from undergraduates to postdocs and everything in between
Dr. Alan O. Bergland is an Assistant Professor in the Biology Deptartment at the University of Virginia. He is interested in basic questions in evolutionary and ecological genetics and studies flies, water-fleas, and birds. Check out the research page for more details. For papers from the Bergland lab, check out the publications page.
CV available here
I am interested in the production and hatching of daphnia resting eggs, and investigating the environmental cues involved in the differing responses between clonal lineages. As part of this, I am also interested in how populations of daphnia maintain genetic diversity over longer timescales. Previously, I worked on image collection and analysis of Daphnia pulex neonates exposed to predator kairomones, to measure the plastic response of necktooth induction.
Research Scientist, 2016-current
Dr. Karen Barnard-Kubow is interested in the processes underlying the generation and maintenance of genetic variation, and how genetic divergence may eventually lead to the formation of new species. For her PhD with Laura Galloway she worked on cytonuclear incompatibility and speciation in an herbaceous plant species. She conducted post-doctoral research with Ben Blackman examining the genetic architecture of photoperiod in wild populations of sunflowers. Her current research is focused on understanding how the interplay between ecology and reproductive polymorphism influences the maintenance of genetic diversity within populations of the model facultative parthenogen, Daphnia pulex.
Priscilla is interested in studying how organisms survive in changing environments. She focuses on the genetic basis of traits related to cold tolerance and overwintering in fruit flies, using a combination of field work, lab experiments, and genomics. Starting in 2021, Priscilla will have her own lab at the University of Richmond, where she will work with undergraduates to study evolutionary genetics in the invasive fruit fly Zaprionus indianus.
Visiting scientist, 2016-current
Dr. Dörthe Becker is a physiological ecologist interested in the molecular mechanisms by which various stressors are tolerated via acclimation. During her PhD, her research focused on highly conserved stress-induced signaling processes that enable Daphnia to adequately adjust their physiological performance upon environmental change. For her subsequent post-doctoral research with Andrew Beckerman and John Colbourne she broadened her research towards the field of environmental genomics in order to explore the regulatory mechanisms that provide the basis for tolerance, acclimation and phenotypic plasticity. Specifically, her research on different Daphnia genotypes investigated the molecular signatures of predator induced changes in life history and morphology, with particular focus on how these responses are modified by other environmental contaminants (e.g. metals). Her research in the Bergland lab will continue this line of research as part of the on-going project on dynamics of predation induced adaptation in Daphnia.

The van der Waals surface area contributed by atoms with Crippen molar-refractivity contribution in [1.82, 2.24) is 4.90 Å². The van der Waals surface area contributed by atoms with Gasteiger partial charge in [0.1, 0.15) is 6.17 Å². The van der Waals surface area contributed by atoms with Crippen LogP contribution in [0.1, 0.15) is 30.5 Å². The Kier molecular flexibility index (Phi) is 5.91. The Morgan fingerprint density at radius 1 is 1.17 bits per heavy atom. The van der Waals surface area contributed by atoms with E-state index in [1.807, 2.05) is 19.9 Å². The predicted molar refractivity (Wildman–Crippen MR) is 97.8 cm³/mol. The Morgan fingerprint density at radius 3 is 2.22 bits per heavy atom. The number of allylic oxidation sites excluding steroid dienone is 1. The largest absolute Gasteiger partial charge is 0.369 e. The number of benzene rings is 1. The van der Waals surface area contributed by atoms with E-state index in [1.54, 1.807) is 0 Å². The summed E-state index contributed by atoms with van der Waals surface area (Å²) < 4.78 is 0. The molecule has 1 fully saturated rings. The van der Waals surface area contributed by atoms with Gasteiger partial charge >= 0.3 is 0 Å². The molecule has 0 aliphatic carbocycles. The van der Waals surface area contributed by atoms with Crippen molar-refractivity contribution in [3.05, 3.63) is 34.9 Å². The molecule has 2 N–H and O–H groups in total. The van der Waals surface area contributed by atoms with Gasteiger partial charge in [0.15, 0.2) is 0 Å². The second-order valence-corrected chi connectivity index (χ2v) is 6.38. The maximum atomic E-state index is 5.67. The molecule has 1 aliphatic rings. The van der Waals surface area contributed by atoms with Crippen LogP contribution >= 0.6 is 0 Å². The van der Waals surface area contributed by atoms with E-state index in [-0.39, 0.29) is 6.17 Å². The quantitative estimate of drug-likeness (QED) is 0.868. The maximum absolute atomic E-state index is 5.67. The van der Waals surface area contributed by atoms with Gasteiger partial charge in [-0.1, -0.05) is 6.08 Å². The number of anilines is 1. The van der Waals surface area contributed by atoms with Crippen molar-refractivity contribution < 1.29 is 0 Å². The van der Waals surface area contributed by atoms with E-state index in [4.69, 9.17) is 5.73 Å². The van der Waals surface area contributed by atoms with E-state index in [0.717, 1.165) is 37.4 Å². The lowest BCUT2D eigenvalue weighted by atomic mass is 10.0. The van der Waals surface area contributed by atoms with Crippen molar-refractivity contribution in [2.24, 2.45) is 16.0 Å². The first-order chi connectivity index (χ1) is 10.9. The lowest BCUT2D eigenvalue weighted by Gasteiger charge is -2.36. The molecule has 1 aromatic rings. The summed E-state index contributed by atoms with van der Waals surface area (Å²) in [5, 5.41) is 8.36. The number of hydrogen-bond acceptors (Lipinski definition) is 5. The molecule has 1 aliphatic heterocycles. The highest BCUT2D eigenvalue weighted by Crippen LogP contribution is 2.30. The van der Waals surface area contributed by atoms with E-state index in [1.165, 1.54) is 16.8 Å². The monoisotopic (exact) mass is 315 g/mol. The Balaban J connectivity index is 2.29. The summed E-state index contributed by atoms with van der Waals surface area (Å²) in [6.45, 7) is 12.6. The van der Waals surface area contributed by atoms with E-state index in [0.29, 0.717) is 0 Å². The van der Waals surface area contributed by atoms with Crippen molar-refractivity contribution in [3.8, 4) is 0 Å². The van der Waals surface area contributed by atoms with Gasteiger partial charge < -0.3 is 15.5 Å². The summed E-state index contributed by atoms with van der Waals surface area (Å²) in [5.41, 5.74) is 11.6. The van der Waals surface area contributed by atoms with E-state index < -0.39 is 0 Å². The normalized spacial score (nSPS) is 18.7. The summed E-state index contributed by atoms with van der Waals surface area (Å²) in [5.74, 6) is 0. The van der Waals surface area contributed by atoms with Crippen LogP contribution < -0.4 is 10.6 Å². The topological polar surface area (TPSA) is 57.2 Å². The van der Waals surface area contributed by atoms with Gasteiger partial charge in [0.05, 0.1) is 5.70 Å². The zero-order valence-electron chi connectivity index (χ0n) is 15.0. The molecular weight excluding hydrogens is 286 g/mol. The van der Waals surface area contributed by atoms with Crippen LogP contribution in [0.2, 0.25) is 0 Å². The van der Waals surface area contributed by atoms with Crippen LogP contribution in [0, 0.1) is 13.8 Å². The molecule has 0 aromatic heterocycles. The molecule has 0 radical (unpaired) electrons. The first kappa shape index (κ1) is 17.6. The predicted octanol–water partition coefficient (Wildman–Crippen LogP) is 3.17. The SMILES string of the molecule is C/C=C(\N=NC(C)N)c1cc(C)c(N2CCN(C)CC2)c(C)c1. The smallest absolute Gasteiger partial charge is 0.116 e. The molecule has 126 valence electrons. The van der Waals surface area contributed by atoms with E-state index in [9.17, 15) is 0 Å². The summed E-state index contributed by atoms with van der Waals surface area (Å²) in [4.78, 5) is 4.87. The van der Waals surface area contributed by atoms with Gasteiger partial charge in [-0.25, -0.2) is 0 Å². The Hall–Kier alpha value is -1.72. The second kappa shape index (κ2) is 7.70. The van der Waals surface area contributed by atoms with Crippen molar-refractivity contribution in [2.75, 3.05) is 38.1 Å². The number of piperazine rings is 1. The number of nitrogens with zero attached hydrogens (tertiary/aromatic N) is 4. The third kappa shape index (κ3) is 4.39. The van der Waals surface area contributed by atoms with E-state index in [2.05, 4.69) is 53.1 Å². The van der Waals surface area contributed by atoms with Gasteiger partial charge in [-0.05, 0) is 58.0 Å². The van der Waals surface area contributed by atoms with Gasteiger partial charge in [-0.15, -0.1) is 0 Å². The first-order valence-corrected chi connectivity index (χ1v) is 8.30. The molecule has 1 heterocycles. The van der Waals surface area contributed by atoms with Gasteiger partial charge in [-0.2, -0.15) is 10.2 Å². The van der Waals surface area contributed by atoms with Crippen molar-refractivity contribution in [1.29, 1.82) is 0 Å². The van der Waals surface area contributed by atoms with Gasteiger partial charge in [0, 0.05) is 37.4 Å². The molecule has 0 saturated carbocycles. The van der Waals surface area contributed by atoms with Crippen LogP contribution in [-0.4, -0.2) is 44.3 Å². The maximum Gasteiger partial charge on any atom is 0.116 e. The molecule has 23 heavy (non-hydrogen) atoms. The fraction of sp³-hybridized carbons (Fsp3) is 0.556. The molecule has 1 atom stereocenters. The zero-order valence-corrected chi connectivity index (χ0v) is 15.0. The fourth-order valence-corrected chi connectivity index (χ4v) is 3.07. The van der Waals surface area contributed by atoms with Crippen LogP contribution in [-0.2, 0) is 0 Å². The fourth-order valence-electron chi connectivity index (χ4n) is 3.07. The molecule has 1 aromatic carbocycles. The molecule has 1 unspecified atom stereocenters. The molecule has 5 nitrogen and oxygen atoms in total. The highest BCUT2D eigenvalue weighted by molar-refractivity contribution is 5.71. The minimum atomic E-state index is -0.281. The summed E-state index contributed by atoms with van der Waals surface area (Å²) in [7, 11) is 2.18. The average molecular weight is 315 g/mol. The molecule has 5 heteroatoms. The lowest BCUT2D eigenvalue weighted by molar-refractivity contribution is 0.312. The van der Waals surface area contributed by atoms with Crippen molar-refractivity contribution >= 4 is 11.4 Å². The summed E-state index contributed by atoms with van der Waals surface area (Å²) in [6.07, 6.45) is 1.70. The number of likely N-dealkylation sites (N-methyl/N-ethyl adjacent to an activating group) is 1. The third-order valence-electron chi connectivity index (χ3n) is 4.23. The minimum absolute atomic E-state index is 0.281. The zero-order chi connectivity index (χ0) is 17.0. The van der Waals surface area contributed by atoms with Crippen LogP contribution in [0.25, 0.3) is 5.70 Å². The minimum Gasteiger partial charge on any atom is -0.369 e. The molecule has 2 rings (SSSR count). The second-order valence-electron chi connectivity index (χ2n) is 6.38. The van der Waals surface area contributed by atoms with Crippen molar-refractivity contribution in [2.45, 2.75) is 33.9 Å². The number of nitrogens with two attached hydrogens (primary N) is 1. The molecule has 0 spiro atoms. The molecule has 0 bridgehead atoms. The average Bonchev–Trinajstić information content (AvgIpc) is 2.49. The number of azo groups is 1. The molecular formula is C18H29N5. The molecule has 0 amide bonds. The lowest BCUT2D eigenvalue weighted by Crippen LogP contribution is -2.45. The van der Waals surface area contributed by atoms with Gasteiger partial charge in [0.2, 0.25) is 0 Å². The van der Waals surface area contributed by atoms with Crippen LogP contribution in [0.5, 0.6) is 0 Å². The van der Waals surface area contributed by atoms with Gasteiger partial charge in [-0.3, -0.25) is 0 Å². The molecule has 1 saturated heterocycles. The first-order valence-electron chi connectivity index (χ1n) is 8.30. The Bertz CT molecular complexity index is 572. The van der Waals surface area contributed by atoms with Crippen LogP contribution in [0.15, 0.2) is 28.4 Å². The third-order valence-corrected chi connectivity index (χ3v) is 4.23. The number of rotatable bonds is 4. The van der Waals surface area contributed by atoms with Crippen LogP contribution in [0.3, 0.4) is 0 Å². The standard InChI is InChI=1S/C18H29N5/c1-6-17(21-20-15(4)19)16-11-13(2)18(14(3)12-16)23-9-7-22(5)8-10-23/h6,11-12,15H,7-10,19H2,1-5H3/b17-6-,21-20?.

Joaquin C. B. Nunez
My research studies patterns of genetic variation in natural populations living in highly variable environments. I seek to characterize what loci are under selection at different scales of environmental heterogeneity both in space and time. My research program seeks to determine the identity of these ecologically important loci, as well as the mechanisms that underlie their maintenance of genetic variation. I did my PhD at Brown with David M. Rand woking on intertidal barnacles. I did my undergraduate at the University of Miami with Margie F. Oleksiak and Doug L. Crawford working on killifish.
Alyssa is a Ph.D. candidate in the Biology Department. She is broadly interested in how populations adapt to their environments and is currently interested in how they adapt to their environments in the short term. For her Ph.D. dissertation work, Alyssa does very fine-scale temporal sampling of wild Drosophila melanogaster to look at seasonal evolution. She is also investigating how other Drosophilids may evolve seasonally. Alyssa just wrapped up her 5th and final year as a Jefferson Fellow, which has in part supported her research.
I am interested in understanding how Drosophila melanogaster populations adapt to spatial and temporal environmental heterogeneity. My current projects are looking at 1. Adaptive signals and genetic mechanisms underlying local adaptation at functional genetic loci; 2. Relative contributions of genetic adaptation and plasticity to seasonal fitness-related traits; 3. Seasonal gene expression patterns and the evolutionary trajectory of the expression quantitative trait loci (eQTLs).
Connor Murray is a Ph.D. student studying the evolutionary forces that generate and maintain diversity in the wild. Using population genomics and phenomics, he hopes to better understand how genetic diversity is influenced by competition, demographics, and sexual recombination. Future experiments will involve large scale genomics and implement technology that is cross-disciplinary to assist him in gathering high-quality data for his dissertation research. Current work has him quantifying the properties of mutation accumulation within a wild Daphnia pulex population in England.